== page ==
Boogie Nights is one of those movies that I feel should probably be a 9 and probably would if I had been born two decades earlier and could relate to what these characters were going through in regards to the sign of the times. If I had the same connection to Dirk Diggler as I did to Barry Egan in Punch-Drunk Love, this would have easily been a 9. All the same, there’s a ton to admire and appreciate here, I love the fluid progression and digression of the story as it transitions from the good time, weed-fueled days of the ’70s to the cocaine crazy nights from Hell of the ’80s, it’s far more engrossing and impressive than a movie revolving around porn had any right to be, and I very much dig why so many people flip over this movie. There’s a lot more to write about here than I already have, this is one of those things someone could probably write a thesis on, but that’s as much a justice as I can do it. Truly epic. Not even kidding.

And how about that final shot? Some note to end on, huh?

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20 Comments leave one →
  1. February 14, 2011 1:41 am

    Awesome review of a really good film.

    Yeah, its really surprising as to how Anderson managed to get a large budget and a slew of A-listers in Boogie Nights, given that his previous film (incidentally, also his debut feature) had been the modest Hard Eight. But then, that’s really good for us, cos this enormously talented director managed to satisfy film lovers’ sky high expectations by followed that up with a series of exceptional films in the form of Punch Drunk Love, Magnolia & There Will Be Blood.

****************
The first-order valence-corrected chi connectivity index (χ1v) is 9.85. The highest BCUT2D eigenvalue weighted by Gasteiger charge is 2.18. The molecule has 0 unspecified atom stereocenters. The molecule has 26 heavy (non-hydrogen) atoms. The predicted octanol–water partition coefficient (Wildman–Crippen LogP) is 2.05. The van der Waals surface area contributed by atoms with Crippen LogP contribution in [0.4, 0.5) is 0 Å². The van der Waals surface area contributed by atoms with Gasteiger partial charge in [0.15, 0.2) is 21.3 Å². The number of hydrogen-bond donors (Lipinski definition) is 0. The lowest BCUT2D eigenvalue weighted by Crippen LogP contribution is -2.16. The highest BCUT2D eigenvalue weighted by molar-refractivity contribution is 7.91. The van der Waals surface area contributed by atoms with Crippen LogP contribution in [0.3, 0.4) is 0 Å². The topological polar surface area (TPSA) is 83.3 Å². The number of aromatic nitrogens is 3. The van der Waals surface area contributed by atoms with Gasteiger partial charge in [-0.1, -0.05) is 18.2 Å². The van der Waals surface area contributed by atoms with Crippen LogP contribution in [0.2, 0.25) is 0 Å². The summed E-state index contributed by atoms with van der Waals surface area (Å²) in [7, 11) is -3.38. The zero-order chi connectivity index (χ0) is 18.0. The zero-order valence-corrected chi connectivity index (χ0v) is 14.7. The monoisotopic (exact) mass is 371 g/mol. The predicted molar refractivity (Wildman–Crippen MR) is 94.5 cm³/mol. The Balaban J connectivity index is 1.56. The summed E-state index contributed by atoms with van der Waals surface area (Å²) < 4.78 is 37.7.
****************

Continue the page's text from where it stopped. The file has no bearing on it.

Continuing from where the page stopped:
The acting department, as you mentioned, indeed was one of the most noteworthy aspects of the film. Every one, be they popular actors or character actors, did stupendous jobs. And, for all the cheesy aspects of the storyline, this was a surprisingly sensitive and endearing work.

    • February 15, 2011 2:14 pm

      Thanks! Yeah, Anderson really took off after this and for good reason, too. And the cheesy parts totally were sensitive and endearing. Those scenes with Wahlberg and Reilly running around as the porn version of James Bond and his sidekick were hilarious.

    • February 17, 2011 1:39 am

      “Yeah, its really surprising as to how Anderson managed to get a large budget and a slew of A-listers in Boogie Nights”

      Not to knock PTA too much, but back in ’97, not many of these people were A-listers in the slightest. Reynolds was a joke, Wahlberg hadn’t starred in a real film yet (unless you wanna count Fear and The Big Hit – stretches even then), Moore was a soap star, Macy, Guzman, Cheadle, Hoffman, Reilly, etc., etc. were all (and some still are) character actors. Thomas Jane was an unknown. Of course, that’s partly why the film is as good as it is – it’s filled with seasoned pros, all there to nurture their young buck to stardom and beyond.

      • February 17, 2011 2:47 pm